So clearly, the easier and more rational way to avoid being annoyed by Mexican immigrants at Walmart is to stop shopping at Walmart, but the problem is that many Americans have come to believe it is their God-given right to get the cheapest prices available on earth and damn the consequences. They shouldn’t have to think when they shop. They should just be able to consume at the pace they have grown accustomed to, regardless of economic conditions. That’s what we are after all; we’re consumers, right? We have to be able to consume things, and cheaply. It’s the American way.
Corporate responsibility is not a concept many American consumers understand or want to understand. And yet, somebody has to be blamed for the inconveniences in their personal lives. Mexican immigrants as a group do fit the bill. They don’t or won’t speak English, so it’s easy to blame them. (No back talk, except from people like me).
This is how scapegoats are born, and our country can’t keep functioning the way it is now without them. That’s what I want to focus on here:
Our country can’t keep functioning this way without scapegoats.
I want to focus on this because it has come to the attention of even oblivious Walmart shoppers that our country currently isn’t functioning very well. I think it’s not an exaggeration to say that our country has, in fact, become dysfunctional. In order to stay dysfunctional, we have to manufacture targets of blame for the obvious and growing problems we face: We need scapegoats. Without scapegoats, we’d have to look at the real, complex causes of our current problems, and if we do that, everything will change. Scapegoats help us to maintain the status quo, no matter how much the status quo stinks.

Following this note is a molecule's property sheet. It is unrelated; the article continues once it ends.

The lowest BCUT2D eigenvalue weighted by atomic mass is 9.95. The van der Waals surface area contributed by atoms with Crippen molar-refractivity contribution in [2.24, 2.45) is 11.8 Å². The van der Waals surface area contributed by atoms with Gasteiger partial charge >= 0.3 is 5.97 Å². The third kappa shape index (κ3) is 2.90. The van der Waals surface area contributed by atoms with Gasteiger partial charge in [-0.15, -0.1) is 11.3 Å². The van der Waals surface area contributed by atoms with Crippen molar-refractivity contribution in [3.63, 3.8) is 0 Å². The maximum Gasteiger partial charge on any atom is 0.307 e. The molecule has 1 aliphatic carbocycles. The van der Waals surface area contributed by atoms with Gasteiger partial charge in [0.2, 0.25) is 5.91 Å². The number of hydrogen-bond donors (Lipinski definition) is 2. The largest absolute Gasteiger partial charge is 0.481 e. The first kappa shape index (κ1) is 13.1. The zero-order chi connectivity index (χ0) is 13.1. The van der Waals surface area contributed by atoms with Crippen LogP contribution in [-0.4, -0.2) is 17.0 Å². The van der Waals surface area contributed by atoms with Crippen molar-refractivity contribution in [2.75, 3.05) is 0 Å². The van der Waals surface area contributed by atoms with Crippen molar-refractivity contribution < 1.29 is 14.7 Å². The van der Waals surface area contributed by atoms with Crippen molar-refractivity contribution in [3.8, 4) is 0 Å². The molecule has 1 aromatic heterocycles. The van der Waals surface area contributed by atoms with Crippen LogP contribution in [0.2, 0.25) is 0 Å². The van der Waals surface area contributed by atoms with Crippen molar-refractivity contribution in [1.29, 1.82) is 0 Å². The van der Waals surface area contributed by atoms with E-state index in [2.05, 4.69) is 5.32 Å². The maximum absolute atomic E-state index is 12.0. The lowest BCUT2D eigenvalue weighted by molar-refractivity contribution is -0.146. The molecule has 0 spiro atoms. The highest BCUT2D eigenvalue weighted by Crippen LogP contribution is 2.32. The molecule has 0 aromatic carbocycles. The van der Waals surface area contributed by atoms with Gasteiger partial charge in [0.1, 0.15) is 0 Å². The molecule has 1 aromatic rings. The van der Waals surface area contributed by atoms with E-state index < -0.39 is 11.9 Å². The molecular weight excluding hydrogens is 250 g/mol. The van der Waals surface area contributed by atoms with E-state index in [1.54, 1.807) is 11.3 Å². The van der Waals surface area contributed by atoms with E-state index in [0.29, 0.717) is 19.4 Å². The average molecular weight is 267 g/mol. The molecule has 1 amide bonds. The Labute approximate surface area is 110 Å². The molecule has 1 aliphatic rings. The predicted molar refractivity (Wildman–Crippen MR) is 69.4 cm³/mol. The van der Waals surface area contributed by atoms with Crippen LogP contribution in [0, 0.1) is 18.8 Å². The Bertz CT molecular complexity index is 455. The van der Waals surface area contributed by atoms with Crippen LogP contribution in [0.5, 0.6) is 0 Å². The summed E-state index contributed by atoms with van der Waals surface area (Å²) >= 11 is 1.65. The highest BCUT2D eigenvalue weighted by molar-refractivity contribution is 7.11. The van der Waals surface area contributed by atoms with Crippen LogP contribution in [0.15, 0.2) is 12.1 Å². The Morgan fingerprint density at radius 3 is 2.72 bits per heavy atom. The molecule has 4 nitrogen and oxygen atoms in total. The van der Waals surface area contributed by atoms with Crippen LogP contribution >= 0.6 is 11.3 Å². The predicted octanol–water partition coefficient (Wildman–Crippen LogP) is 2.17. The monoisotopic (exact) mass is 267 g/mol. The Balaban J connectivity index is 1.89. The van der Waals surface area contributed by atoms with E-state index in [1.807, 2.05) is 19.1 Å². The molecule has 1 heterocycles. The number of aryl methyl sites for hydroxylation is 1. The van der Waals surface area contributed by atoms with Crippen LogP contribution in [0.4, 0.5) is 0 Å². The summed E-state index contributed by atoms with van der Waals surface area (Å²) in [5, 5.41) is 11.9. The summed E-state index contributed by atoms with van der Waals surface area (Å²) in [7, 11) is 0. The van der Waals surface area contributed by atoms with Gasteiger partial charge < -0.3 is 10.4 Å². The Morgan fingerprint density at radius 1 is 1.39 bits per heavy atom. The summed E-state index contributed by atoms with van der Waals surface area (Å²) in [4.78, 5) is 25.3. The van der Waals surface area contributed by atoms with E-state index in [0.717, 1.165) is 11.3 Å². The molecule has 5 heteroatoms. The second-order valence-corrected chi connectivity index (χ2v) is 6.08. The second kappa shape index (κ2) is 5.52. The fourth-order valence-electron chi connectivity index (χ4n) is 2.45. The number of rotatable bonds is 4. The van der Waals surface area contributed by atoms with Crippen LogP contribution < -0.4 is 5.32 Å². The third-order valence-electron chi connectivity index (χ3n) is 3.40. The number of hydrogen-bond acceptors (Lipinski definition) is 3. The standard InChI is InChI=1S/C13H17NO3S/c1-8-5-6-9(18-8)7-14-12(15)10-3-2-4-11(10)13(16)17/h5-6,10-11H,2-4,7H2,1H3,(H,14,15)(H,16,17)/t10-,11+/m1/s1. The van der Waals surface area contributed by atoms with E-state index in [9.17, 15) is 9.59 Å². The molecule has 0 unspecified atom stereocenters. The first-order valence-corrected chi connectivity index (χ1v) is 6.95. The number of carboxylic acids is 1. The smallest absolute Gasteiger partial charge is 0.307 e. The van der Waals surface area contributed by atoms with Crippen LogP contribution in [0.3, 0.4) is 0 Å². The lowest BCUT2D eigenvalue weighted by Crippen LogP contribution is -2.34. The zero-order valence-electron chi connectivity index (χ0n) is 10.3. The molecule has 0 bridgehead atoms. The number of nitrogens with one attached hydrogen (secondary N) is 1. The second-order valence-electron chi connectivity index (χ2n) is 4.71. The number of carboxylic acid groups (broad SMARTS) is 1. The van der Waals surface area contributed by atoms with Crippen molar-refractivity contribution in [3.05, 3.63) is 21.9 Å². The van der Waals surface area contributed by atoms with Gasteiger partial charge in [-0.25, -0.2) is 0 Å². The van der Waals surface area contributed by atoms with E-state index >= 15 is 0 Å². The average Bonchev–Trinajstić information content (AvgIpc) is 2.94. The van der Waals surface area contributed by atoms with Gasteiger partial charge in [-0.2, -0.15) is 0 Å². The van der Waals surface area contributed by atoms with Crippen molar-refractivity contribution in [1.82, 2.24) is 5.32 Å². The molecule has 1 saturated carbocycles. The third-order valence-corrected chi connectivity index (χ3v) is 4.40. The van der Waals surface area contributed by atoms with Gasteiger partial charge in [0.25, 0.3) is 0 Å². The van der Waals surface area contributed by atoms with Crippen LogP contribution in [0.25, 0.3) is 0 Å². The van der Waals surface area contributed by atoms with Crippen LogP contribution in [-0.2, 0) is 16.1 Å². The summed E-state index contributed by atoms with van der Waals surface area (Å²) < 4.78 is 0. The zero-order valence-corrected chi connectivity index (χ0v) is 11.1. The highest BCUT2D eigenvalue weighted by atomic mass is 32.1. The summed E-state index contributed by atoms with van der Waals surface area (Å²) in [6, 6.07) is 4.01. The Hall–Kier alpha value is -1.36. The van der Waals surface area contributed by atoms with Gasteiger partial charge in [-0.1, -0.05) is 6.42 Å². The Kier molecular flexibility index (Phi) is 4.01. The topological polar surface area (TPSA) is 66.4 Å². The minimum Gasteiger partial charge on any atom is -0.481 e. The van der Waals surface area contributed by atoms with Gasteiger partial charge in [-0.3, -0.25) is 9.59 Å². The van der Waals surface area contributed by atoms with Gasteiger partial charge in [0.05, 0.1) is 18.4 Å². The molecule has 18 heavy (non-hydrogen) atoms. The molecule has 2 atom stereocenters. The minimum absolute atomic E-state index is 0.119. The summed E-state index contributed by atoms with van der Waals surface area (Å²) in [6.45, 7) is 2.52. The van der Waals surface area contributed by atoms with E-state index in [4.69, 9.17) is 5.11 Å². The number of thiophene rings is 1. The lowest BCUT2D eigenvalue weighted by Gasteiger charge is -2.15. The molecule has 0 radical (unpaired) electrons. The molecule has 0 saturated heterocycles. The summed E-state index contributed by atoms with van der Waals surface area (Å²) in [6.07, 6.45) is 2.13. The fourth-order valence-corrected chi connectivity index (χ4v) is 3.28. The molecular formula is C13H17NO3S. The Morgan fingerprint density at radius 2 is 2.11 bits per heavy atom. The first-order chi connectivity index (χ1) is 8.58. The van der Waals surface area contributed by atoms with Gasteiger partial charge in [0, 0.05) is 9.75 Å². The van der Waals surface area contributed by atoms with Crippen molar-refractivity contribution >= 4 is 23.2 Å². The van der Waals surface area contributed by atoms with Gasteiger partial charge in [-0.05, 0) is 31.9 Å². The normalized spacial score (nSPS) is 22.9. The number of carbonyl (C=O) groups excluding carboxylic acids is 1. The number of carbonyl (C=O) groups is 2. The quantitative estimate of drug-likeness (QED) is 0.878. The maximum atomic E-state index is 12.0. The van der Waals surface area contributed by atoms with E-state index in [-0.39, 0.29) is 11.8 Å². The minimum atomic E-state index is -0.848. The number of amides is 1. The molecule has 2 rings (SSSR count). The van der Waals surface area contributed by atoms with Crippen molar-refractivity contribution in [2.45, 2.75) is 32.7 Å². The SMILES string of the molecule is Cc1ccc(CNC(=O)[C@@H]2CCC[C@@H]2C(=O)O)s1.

Like the saying goes, better the devil you know.
So, here for your shopping pleasure is a short list of some of the hottest and cheapest scapegoats around right now. Grab one while you still can! (I’m reasonably certain all of them can be found at Walmart.)
Mexican immigrants. They’re taking our jobs and ruining our country. Great jobs Americans would love to do like picking tobacco or working in slaughterhouses or roofing suburban homes in the dead heat of summer at sub-minimum wage. Let’s get serious for a minute here: Jobs that pay wages Americans can actually live on are not being snapped up by illegal immigrants. Those good jobs are going overseas to China and India. So blame your bad luck on Mexicans if you want to, while you can. Soon, however, there won’t be any good jobs for people born here, at which point you will have to be a little nicer if you want to get hired to pick tomatoes with these folks.